x Abu Dhabi, UAESaturday 22 July 2017

Horse racing: Dawn Approach pipped by his rival Toronado in Sussex Stakes

But Goldolphin trainer Charles Appleby scores first group winner with Cap O'Rushes at Glorious Goodwood, writes Geoffrey Riddle.

Jockey Richard Hughes rides Toronado, right, to a win over Dawn Approach in the Sussex Stakes at Glorious Goodwood on Wednesday. Alan Crowhurst / Getty Images
Jockey Richard Hughes rides Toronado, right, to a win over Dawn Approach in the Sussex Stakes at Glorious Goodwood on Wednesday. Alan Crowhurst / Getty Images

GOODWOOD, ENGLAND // Godolphin may have lost the battle but there are signs that the Dubai-based operation is now well placed to finish strongly in this troubled European turf campaign.

Sheikh Joaan bin Hamad's Toronado prevailed by half a length from Dawn Approach in a thrilling battle in the Sussex Stakes, but Wednesday also marked Charlie Appleby's first winner in Group company when Cap O'Rushes won the Group 3 Gordon Stakes.

The eclipse of Dawn Approach was down to a beautifully timed piece of race riding from Richard Hughes, who waited with Toronado until it was almost too late.

Hughes knows every blade of turf along this undulating track and was quick in the knowledge that Kevin Manning had committed Dawn Approach too early, three furlongs from home.

Hughes bided his time in the slipstream of Aidan O'Brien's Declaration Of War and slipped out his mount approaching the final furlong and pressed the accelerator.

Like the Oldsmobile the colt is named after, Toronado took a moment to get going on the rain-softened ground but caught his main rival to win by half a length.

"There's only one winning post at Goodwood and it is right at the end," Hughes said, having been cheered into the winners' enclosure. "There was a lot of pressure on today as there were no excuses if he got beaten. I thought his reputation would be ruined if he didn't win."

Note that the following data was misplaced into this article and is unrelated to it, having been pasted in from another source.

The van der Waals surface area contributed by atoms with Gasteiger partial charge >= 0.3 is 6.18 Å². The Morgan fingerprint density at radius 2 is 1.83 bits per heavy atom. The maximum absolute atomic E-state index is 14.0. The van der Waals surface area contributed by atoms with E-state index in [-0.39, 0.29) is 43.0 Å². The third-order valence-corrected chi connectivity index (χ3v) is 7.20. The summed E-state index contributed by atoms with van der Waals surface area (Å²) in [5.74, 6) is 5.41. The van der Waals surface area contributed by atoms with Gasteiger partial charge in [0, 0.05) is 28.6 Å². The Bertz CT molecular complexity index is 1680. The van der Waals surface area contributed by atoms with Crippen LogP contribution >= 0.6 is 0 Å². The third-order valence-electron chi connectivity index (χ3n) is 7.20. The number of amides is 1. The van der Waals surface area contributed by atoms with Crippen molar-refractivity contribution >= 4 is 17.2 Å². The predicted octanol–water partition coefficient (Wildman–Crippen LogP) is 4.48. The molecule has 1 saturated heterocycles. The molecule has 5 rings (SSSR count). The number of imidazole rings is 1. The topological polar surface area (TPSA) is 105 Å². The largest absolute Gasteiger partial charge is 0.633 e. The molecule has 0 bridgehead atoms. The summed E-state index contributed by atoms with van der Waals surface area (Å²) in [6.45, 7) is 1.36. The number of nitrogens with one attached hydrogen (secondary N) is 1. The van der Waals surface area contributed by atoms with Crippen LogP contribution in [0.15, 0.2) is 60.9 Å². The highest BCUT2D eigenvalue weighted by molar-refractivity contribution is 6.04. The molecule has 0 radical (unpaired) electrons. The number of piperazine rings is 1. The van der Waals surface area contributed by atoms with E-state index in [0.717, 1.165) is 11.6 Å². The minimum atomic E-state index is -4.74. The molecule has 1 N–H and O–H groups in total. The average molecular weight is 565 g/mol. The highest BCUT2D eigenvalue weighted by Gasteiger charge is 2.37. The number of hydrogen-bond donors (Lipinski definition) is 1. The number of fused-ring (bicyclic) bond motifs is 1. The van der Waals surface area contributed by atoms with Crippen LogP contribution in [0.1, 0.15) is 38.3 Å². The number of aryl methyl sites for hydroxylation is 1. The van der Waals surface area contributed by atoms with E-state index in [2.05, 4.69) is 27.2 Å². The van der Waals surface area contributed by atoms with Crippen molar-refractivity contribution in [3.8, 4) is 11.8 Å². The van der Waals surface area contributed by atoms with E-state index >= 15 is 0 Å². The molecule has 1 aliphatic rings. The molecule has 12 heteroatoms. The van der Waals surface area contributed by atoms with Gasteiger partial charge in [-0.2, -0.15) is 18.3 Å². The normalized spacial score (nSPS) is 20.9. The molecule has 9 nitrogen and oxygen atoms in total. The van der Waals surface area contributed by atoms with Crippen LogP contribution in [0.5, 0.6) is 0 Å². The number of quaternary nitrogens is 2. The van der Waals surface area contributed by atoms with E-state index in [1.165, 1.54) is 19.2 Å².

Dawn Approach leads the private tussle between the two colts 2-1 after his victories in the St James's Palace Stakes at Ascot and in the English 2,000 Guineas at Newmarket.

Whether the pair meet again is yet to be decided, but the option to keep the momentum going between these two great rivals is presented by Deauville, which stages the Group 1 Prix Jacques Le Marois on August 11.

"I don't think it was a question of the course," said Jim Bolger, Dawn Approach's trainer. "We were beaten by a better horse on the day. They aren't many horses who would want to eyeball Dawn Approach, who is entered in all the Group 1 mile races and we will decide that at a later stage."

Godolphin remain at the top of the owners' standings in Britain, and that prize-money haul is likely to swell significantly towards the end of the European turf season. Appleby believes he has two colts who can feature in the English St Leger at Doncaster in September.

Encke took the final Classic of the British season last year having finished third in the Great Voltigeur Stakes at York and it is path that both Cap O'Rushes and the new acquisition Libertarian will follow, Appleby said.

Injuries aside, Farhh targets Dubai World Cup night

Saeed bin Suroor has revealed that Farhh is in contention to run in the Dubai World Cup at Meydan Racecourse next March. Farhh was last seen when winning the Group One Lockinge Stakes at Newbury in May but has had injury problems since.

The five-year-old stallion has raced just nine times and is notoriously difficult to keep right but Bin Suroor has suggested that Champions Day at Ascot in October can act as a launch pad to Dubai.

It is questionable whether Farhh can last the distance, however, and the ultimate decision lies with Sheikh Mohammed bin Rashid, Vice President of the UAE and Ruler of Dubai.

“He was unsound after the Lockinge but that’s him: every run since we’ve had him he’s had the same problem,” Bin Suroor said. “We gave him time, we’ve been very easy on him and it will be September time when we’ll find a race for him, if he’s fit enough. Otherwise, we’ll keep options open for Champions Day.

“He’s a superstar, really, but he’s weak, he’s not easy to train. Between races he doesn’t work at all. You can’t put any pressure on him.”

When asked whether the Dubai World Cup was a consideration he added: “We’ll see how he is at the end of the season and we’ll talk to Sheikh Mohammed about that.”

Bin Suroor runs three in Thurday’s Group 2 Goodwood Cup, with the former Ascot Gold Cup hero Colour Vision leading the way. Cavalryman and Ahzeemah, who were first and second in the Dubai Gold Cup at Meydan in March, also run.

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